A circular handle offers an ergonomic grip, and the 22-foot power cord won’t have your outlet jumping with the 5.5-pound steam mop. There is a cup for refilling the 350-milliliter reservoir, and two double-sided pads, so you can wash one while you use the other.
1. LIGHT ‘N’ EASY Steam Mop (S3601 Model) Review
LIGHT N’ EASY thought of everything when they designed the S3601. This model is part floor mop, part handheld steamer. As a floor mop, the head swivels and the steam generates only when the unit is tilted. In handheld mode, the S3601 relies on a sensor for on-demand steam.
The 11.5-ounce tank heats the water in under a minute, and there are three steam strengths from which to choose. The power cord measures 20 feet in length, and you can see through to the inside of the reservoir. You’ll also appreciate the detachable handheld steamer’s integrated handle and tapered nozzle.
Steam Mop Buyer’s Guide
Want to know more about the features that are available on steam mops? This guide is packed with information. From attachments to triggers, here are the features savvy steam-mop shoppers should consider.
Attachments and Extras
The more attachments a steam mop has, the more areas of your house you can clean. A carpet glider is the most common steam-mop attachment. If the model has a handheld unit, you may also get a tapered nozzle or a hose. There are also scented goodies and scrubbing brushes. It just depends on the particular model.
Triangular, rectangular, curved – floor heads come in all shapes. Those with flat sides do best in corners and along walls edges. Floor heads also vary in terms of width. The wider the width, the bigger the cleaning path. Shoot for a steam mop with a head that measures 9-12 inches across.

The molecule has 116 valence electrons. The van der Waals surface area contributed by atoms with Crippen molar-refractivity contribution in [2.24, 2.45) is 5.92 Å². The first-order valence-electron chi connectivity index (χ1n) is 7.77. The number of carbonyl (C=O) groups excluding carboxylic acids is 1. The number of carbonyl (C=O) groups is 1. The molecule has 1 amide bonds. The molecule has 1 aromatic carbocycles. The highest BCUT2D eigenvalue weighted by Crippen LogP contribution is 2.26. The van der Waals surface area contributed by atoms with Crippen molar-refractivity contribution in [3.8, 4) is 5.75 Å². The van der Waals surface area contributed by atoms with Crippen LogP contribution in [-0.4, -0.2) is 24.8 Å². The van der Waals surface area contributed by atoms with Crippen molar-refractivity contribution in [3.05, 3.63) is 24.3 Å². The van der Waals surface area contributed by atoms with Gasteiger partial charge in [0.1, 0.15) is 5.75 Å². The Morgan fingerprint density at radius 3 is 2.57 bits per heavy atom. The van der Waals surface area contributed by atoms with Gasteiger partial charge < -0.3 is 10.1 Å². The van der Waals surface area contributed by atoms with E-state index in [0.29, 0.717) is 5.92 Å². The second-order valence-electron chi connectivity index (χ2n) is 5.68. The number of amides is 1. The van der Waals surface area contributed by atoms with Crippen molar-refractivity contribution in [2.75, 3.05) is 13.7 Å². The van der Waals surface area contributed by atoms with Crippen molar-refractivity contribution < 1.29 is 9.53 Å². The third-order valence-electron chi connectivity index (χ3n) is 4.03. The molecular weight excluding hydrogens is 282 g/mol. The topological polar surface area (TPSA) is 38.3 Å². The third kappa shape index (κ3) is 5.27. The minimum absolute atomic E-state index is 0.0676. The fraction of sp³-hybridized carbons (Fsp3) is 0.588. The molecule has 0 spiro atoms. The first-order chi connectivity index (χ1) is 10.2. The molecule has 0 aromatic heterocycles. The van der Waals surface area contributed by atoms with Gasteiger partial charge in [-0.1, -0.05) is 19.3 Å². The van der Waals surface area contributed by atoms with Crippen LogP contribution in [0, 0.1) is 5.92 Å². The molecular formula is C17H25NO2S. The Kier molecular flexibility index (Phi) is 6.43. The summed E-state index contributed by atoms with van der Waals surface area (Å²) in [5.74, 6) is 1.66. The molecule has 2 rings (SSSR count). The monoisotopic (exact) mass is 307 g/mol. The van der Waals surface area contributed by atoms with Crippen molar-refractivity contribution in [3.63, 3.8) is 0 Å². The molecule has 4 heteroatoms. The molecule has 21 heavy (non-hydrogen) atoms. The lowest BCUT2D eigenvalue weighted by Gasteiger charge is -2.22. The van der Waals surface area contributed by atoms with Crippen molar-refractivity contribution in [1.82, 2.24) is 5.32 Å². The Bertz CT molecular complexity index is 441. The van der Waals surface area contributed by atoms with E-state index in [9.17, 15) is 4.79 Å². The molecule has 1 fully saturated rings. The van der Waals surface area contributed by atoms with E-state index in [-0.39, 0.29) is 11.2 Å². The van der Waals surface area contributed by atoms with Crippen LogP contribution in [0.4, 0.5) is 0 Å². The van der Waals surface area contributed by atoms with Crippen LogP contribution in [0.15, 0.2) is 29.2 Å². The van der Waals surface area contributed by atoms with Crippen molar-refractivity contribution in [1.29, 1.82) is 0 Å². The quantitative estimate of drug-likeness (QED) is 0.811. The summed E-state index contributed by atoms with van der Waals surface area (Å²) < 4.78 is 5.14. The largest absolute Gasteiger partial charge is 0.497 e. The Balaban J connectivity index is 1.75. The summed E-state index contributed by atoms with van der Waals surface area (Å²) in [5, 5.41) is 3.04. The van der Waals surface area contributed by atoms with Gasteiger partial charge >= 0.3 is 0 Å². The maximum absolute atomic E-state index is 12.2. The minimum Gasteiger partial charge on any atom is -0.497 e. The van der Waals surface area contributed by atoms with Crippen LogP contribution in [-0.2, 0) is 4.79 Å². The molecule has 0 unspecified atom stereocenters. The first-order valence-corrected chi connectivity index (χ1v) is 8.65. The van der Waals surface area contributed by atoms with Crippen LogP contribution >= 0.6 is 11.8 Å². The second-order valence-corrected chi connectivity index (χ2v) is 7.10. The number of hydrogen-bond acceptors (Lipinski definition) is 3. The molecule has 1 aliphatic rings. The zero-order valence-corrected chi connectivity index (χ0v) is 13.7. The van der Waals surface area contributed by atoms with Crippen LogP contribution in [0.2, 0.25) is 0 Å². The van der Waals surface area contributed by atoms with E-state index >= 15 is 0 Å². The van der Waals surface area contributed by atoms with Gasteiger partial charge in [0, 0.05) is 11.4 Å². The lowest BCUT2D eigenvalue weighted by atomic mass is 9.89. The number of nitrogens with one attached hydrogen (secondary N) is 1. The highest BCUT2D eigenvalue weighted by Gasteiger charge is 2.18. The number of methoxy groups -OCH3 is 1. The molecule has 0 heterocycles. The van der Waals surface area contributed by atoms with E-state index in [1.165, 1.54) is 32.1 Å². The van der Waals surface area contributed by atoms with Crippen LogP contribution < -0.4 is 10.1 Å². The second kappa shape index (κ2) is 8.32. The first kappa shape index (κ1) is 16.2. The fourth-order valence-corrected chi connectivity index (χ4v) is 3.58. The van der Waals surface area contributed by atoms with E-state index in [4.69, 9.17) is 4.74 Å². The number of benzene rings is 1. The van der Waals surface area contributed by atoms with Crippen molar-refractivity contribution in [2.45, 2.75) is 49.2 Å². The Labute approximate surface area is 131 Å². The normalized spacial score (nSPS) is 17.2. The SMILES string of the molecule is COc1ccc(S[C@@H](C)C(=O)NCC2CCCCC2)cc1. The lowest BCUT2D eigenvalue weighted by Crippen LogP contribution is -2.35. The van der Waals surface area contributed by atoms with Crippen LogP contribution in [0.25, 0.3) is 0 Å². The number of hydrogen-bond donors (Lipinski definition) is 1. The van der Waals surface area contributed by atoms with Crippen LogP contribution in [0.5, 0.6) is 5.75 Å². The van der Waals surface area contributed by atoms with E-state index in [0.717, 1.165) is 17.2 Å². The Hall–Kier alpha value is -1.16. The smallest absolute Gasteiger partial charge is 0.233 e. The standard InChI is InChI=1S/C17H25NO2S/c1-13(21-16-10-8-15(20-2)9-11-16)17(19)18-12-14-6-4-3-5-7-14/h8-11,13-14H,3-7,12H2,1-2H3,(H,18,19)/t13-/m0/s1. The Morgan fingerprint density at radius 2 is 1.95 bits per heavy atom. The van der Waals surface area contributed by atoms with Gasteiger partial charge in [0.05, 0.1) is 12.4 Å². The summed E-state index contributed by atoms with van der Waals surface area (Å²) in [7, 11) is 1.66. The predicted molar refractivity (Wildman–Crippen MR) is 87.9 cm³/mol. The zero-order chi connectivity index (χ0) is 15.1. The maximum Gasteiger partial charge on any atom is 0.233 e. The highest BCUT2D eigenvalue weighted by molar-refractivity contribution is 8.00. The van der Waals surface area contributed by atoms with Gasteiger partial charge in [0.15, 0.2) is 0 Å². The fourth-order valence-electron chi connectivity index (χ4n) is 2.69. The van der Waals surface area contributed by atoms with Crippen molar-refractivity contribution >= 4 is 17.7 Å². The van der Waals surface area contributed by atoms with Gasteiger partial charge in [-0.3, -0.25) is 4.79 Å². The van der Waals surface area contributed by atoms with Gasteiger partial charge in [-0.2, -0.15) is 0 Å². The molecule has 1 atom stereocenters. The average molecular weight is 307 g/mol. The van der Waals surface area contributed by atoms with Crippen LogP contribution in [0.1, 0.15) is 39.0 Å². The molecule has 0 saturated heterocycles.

If you have a lot of furniture pieces in a room, you can clean around without having to move anything if the steam mop’s head swivels. There are some steam mops with a head that flips, allowing you to use the microfiber pad twice as long before washing it.
The design of the mop pad makes all the difference in terms of absorbency and usability. Out of all materials, microfiber steam-mop pads are the most absorbent, which means they can go the longest in between washings. Plus, they’re reusable.
Velcro, fasteners and elastic are the three most common products manufacturers use to keep pads in place. Some manufacturers build their steam mops in a way that prevents your hands from getting dirty, using a release button or a pull tab for pad removal.
Quantity of Pads
Typically, a steam mop comes with one or two pads. One pad is fine as long as it’s washable (the majority of them are). Two pads let you mop with one while the other pad is in the washing machine or air drying. If you need more mop pads, you can buy a couple for a few bucks.
Weight and Height
When in doubt, always go for a lightweight steam mop. With a lightweight mop, you won’t struggle to pull, push or carry it. Aim for one that weighs in between 5 and 10 pounds. In regard to height, most steam mops aren’t adjustable, and that works great for most people. If you’re short or tall, look for a model with a telescopic wand.
Companies that make floor-cleaning appliances are finally catching on to consumer demands for a comfortable handle. More often than not, you’ll see steam mops with an ergonomic handle. Ergonomic relates to comfort and efficiency. Whether the handle is built-in, angled or looped, there’s no reason it should feel awkward when you grip it.